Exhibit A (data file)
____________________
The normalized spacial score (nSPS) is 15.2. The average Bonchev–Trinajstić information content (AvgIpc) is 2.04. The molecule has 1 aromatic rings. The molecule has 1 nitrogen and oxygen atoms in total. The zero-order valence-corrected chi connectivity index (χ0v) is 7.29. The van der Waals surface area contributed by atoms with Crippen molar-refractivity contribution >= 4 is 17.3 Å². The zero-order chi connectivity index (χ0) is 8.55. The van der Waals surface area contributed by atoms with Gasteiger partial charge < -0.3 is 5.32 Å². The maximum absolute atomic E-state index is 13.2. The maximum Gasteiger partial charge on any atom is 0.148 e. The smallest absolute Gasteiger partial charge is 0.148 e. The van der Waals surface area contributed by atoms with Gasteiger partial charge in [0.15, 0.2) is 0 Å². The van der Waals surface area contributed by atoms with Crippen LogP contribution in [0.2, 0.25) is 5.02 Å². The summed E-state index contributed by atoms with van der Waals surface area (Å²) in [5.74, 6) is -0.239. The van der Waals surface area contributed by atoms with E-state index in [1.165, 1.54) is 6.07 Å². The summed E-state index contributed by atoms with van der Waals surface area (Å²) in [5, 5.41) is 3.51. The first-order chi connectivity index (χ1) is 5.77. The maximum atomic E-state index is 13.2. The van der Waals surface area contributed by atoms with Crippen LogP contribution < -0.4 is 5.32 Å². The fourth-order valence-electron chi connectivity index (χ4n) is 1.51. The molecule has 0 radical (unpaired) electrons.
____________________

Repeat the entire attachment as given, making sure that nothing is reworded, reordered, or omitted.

The normalized spacial score (nSPS) is 15.2. The average Bonchev–Trinajstić information content (AvgIpc) is 2.04. The molecule has 1 aromatic rings. The molecule has 1 nitrogen and oxygen atoms in total. The zero-order valence-corrected chi connectivity index (χ0v) is 7.29. The van der Waals surface area contributed by atoms with Crippen molar-refractivity contribution >= 4 is 17.3 Å². The zero-order chi connectivity index (χ0) is 8.55. The van der Waals surface area contributed by atoms with Gasteiger partial charge < -0.3 is 5.32 Å². The maximum absolute atomic E-state index is 13.2. The maximum Gasteiger partial charge on any atom is 0.148 e. The smallest absolute Gasteiger partial charge is 0.148 e. The van der Waals surface area contributed by atoms with Gasteiger partial charge in [0.15, 0.2) is 0 Å². The van der Waals surface area contributed by atoms with Crippen LogP contribution in [0.2, 0.25) is 5.02 Å². The summed E-state index contributed by atoms with van der Waals surface area (Å²) in [5.74, 6) is -0.239. The van der Waals surface area contributed by atoms with E-state index in [1.165, 1.54) is 6.07 Å². The summed E-state index contributed by atoms with van der Waals surface area (Å²) in [5, 5.41) is 3.51. The first-order chi connectivity index (χ1) is 5.77. The maximum atomic E-state index is 13.2. The van der Waals surface area contributed by atoms with Crippen LogP contribution < -0.4 is 5.32 Å². The fourth-order valence-electron chi connectivity index (χ4n) is 1.51. The molecule has 0 radical (unpaired) electrons.